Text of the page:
She heard the garage door close and stiffened. Jamie patted the book. She turned the page. “Dog.”
“Dog,” Jamie repeated.
Tony loomed over them. “Isn’t he a bit young for reading?”
She glanced up and sat the bulge beneath his zipper. Is that all he ever thinks about? “Jim and Carrie read to him every day. I’m following their routine.”
“You’re joking. I can’t imagine my brother doing anything except patting the boy’s head the way our father did.”
“His name is Jamie.” She turned her attention to her nephew and the book.
Her words and Jamie’s continued. Tony slouched on the couch with his legs crossed at the ankles. Lauren knew he watched her with the intensity of a lion waiting to pounce. What was he planning? Nothing good.
The mantle clock struck five times. Lauren rose and lifted Jamie. “Time for dinner, love. Ready to eat?”
“Eat. Eat,” he chanted.
“What about us?” Tony asked. “A bit early isn’t it?”
Lauren shrugged. “I skipped lunch. You can go out. There are some good restaurants in town. For me, I’ll heat some chicken and barley soup my landlady sent and grill a chicken and cheese sandwich.”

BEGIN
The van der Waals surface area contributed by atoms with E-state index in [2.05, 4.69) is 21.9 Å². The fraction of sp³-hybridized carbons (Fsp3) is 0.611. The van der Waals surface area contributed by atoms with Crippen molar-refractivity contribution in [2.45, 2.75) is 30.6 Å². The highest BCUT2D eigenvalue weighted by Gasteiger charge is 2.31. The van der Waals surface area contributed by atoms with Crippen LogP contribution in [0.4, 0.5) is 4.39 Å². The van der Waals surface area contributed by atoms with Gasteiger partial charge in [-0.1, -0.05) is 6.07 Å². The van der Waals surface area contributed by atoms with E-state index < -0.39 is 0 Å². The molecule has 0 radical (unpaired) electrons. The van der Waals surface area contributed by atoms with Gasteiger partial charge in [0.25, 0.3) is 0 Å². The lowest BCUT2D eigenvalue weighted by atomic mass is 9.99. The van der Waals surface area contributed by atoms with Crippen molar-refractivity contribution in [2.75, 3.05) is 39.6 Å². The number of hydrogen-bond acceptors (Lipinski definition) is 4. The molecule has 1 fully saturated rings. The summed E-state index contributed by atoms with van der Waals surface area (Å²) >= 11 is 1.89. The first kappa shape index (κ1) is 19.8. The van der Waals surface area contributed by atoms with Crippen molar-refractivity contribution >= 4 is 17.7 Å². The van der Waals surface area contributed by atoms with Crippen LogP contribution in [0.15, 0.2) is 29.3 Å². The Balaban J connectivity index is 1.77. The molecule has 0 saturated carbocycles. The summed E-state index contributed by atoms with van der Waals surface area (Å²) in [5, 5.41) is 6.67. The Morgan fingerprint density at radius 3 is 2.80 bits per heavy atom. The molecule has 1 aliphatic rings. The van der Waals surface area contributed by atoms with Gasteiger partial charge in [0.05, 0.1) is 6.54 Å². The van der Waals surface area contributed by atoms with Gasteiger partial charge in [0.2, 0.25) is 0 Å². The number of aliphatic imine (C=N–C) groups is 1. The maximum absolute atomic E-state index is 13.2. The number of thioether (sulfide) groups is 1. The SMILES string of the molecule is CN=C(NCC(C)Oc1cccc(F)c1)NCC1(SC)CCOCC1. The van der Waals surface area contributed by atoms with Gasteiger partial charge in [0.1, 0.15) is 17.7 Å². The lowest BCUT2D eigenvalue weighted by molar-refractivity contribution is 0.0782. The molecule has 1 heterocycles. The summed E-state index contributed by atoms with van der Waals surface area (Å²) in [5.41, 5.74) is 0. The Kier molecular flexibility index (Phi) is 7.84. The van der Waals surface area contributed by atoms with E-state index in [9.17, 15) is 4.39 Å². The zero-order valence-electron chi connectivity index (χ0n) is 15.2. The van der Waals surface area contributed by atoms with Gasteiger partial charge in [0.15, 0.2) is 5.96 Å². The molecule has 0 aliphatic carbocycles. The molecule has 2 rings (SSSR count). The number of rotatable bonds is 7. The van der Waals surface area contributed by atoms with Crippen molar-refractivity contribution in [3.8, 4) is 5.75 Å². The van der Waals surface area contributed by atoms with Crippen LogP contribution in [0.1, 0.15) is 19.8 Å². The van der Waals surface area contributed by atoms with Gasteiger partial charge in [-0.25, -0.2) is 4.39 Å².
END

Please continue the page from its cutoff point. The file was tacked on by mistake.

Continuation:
“I’ll join you. Since I’m staying for the weekend I’ll carry my things to the bedroom. Guess there’s only one bed.”
Determined not to permit him to stir the embers of anger into flames, she drew a deep breath. “You’re right. I’ll change the sheets after I feed Jamie.”
“Is there a reason? Evidence you want to hide?”
She fastened Jamie in the high chair. “You’re sick.”
“Ick. Ick,” Jamie chanted.
“That too.” She kissed his forehead.
Tony moved from the couch to a stool at the bar separating the kitchen from the rest of the main floor. She felt his stare as she moved. Great. Now she had a stalker.
“I’ve a proposition.” Tony rested his elbows on the marble surface.
She glanced at him and was nearly lured by his mesmerizing blue eyes. Then she recalled his nasty assumptions. “And that is?”
“Move to the city. Stay at my apartment and be the child’s nanny.”
She set a jar of baby food in the bubbling water. “And become your mistress?”
“Sounds like a plan.”
“Yours not mine. I have a life here.”
“I’m sure you do. I can take you places you’ve never been. Why not accept my offer?”
“And settle for being a nanny when I’m listed in the will as one of Jamie’s guardians?”
“A position you’ll lose if we go to court.”
“I’ve heard enough.” She pulled the jar from the pan and set it on the counter. She ran cold water over her stinging fingers. “Unless you plan to feed Jamie, I suggest you move. Better still. Take your car and return to the city.”